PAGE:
The Medford School Committee affirmed its support Monday for following state guidelines on a new gender identity law.
However, the Medford city councilor who originally brought the guidelines and the law to local attention has reversed course on his support, saying the guidelines aren't based on the law.
Superintendent Roy Belson discussed the guidance issued by state Commissioner of Education Mitchell Chester in February for dealing with the law passed last year that "was promulgated to prevent discrimination based on gender identity."
The Medford City Council discussed the measure last week at their meeting, with Councilor Robert Penta expressing support at the time for the guidelines but also concerned about its impact on all Medford students.
Belson said Medford schools will be using the guidance and all school principals and administrators have been advised on using the guidance.
"All students and staff, regardless of gender identity, will have access to a comfortable school setting," Belson said. "We will not, in any way, shape or form, tolerate discriminatory behavior of any type or any form."
Belson acknowledged that guidelines for bathrooms and changing facilities for transgender students are "among the most challenging issues" presented by the law.
"We will resolve these situations on a case-by-case basis," Belson said.
Medford schools will also work with students on gender-identity issues for their student records.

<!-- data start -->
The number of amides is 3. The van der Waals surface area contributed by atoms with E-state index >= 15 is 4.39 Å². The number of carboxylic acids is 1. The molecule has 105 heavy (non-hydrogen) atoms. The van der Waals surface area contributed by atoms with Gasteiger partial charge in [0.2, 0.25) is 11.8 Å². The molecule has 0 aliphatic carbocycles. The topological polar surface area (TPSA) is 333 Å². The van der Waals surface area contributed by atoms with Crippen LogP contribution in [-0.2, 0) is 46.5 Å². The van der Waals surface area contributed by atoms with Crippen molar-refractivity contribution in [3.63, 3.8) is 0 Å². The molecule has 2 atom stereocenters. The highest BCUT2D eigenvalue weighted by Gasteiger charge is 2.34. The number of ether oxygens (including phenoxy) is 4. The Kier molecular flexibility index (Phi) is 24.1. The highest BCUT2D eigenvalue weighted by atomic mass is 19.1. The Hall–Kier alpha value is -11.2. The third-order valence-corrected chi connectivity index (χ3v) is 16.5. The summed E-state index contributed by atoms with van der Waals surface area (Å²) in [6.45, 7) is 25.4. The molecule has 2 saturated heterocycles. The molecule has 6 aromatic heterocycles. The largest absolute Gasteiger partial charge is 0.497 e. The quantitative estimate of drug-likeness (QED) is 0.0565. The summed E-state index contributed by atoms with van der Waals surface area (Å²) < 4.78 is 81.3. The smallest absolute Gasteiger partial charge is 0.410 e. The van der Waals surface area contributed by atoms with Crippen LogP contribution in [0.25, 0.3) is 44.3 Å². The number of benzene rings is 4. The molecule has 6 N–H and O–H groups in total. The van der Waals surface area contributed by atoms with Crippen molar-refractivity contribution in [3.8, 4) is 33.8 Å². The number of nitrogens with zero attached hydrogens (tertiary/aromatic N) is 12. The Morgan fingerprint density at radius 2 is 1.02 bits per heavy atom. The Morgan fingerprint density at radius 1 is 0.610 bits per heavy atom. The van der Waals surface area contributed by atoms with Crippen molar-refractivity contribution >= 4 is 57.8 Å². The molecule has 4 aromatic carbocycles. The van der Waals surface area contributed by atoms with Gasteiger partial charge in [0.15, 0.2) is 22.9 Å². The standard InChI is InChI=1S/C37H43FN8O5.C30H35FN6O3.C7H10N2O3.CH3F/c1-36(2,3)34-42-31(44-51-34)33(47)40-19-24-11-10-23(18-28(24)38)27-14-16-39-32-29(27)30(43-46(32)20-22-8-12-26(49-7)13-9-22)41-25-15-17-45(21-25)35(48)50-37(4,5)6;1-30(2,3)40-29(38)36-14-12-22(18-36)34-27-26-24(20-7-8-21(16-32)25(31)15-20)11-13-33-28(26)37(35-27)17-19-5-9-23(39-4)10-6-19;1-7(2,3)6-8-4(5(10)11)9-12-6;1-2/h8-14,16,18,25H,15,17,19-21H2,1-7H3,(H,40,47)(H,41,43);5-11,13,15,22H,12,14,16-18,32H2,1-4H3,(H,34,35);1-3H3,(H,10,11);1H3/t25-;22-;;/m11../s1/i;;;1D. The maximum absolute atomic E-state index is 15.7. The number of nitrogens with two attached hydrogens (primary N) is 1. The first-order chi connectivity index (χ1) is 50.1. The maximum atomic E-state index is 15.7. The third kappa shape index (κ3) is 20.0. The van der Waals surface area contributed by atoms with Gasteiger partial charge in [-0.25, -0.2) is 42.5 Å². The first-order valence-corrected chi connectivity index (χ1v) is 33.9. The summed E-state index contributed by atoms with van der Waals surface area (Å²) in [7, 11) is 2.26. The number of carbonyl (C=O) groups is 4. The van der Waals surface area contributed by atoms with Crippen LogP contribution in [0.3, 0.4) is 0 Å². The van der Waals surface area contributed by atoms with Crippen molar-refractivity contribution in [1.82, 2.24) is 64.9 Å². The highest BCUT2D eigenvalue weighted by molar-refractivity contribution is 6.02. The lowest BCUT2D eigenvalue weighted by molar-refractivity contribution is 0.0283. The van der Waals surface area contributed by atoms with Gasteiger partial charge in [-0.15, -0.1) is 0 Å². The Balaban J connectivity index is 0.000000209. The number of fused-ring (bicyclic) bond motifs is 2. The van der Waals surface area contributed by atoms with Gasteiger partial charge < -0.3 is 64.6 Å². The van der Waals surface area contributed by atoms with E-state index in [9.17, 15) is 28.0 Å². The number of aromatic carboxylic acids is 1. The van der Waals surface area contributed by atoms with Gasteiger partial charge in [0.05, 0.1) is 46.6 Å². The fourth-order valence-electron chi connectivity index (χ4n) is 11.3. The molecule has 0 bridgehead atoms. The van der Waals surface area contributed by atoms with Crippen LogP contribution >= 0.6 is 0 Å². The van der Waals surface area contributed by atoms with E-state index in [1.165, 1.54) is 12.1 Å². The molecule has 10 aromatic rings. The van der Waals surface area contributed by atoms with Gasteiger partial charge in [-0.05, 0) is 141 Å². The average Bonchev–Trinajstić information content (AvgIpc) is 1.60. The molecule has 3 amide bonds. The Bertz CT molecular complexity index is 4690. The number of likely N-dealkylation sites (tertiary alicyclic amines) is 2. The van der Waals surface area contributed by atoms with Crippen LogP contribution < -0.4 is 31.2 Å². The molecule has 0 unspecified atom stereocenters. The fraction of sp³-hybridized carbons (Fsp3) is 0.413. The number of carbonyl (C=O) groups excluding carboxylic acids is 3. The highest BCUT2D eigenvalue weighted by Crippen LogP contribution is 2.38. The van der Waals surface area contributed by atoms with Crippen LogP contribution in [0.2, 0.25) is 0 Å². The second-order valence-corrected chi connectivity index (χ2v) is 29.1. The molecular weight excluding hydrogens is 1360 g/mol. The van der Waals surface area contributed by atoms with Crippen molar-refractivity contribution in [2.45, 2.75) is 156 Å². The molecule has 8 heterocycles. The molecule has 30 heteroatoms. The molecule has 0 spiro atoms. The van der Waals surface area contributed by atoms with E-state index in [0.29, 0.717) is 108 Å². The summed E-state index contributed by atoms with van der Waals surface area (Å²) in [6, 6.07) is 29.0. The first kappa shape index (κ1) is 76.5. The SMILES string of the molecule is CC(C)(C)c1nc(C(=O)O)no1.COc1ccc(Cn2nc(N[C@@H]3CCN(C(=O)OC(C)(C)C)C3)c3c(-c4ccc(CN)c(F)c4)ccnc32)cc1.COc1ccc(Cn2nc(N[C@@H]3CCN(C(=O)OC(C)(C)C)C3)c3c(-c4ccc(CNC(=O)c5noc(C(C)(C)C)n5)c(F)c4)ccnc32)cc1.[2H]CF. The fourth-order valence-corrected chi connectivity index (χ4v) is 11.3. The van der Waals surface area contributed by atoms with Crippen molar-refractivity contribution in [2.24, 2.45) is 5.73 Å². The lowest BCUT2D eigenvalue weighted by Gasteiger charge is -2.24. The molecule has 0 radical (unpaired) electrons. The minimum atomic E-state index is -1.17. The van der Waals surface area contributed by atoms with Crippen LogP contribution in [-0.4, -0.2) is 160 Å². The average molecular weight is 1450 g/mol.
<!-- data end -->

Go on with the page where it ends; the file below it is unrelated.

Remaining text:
"If John comes to us and sincerely affirms that John wants to be Jane, then on the student records, they will be Jane," Belson said.
School committee members were pleased to see the schools taking the initiative to implement the guidelines.
"We really need to make the message clear that all students receive the utmost respect and dignity under sensitive situations, no matter what the situation may be," said committee member Ann Marie Cugno.
After a question from committee member Robert Skerry, Jr., Belson said he expects the return to the committee in April with a formal policy on the matter for consideration.
Committee member Erin DiBenedetto asked if Medford schools had encountered any situations like the ones outlined as possibilities in the guidelines.
"We have students in our schools who gender-identify," Belson said. "We work with them."
All this came before Penta brought up the issue again at Tuesday's City Council meeting. He'd originally expressed his support for the state guidelines, but changed his opinion after looking at the actual law up against Chester's memo.
"There's not one letter in that bill that represents the terminology of the rules and regulations sent out by the commissioner," Penta said, distributing copies of the bill to all of the councilors.
Penta said the "bathroom bill" provisions have been proposed but are not actually part of the law that was passed by the legislature last year.
"This is not the law," Penta said. "This doesn't even come from the law."
Penta asked the council contact Medford's state legislators and "demand" Chester "pull back" the memo.
"This is going to cause a lot of confusion for cities and towns, school committees and superintendents," Penta said. "This isn't me taking a position for or against this. This is the process and the process has been totally abused by this Commissioner of Education."
Penta added he hoped the School Committee would "hold off" on going ahead with supporting the memo.
Kris Mineau, president of the Woburn-based Massachusetts Family Institute, addressed the council Tuesday night, saying he worked on crafting the bill that was eventually passed and affirmed Penta's concerns about the guidelines.
"(Chester) is basically making this up as he goes along," Mineau said. "There is no law that justifies what he has implemented in this directive."
The council later agreed to table their own resolution on supporting the memo.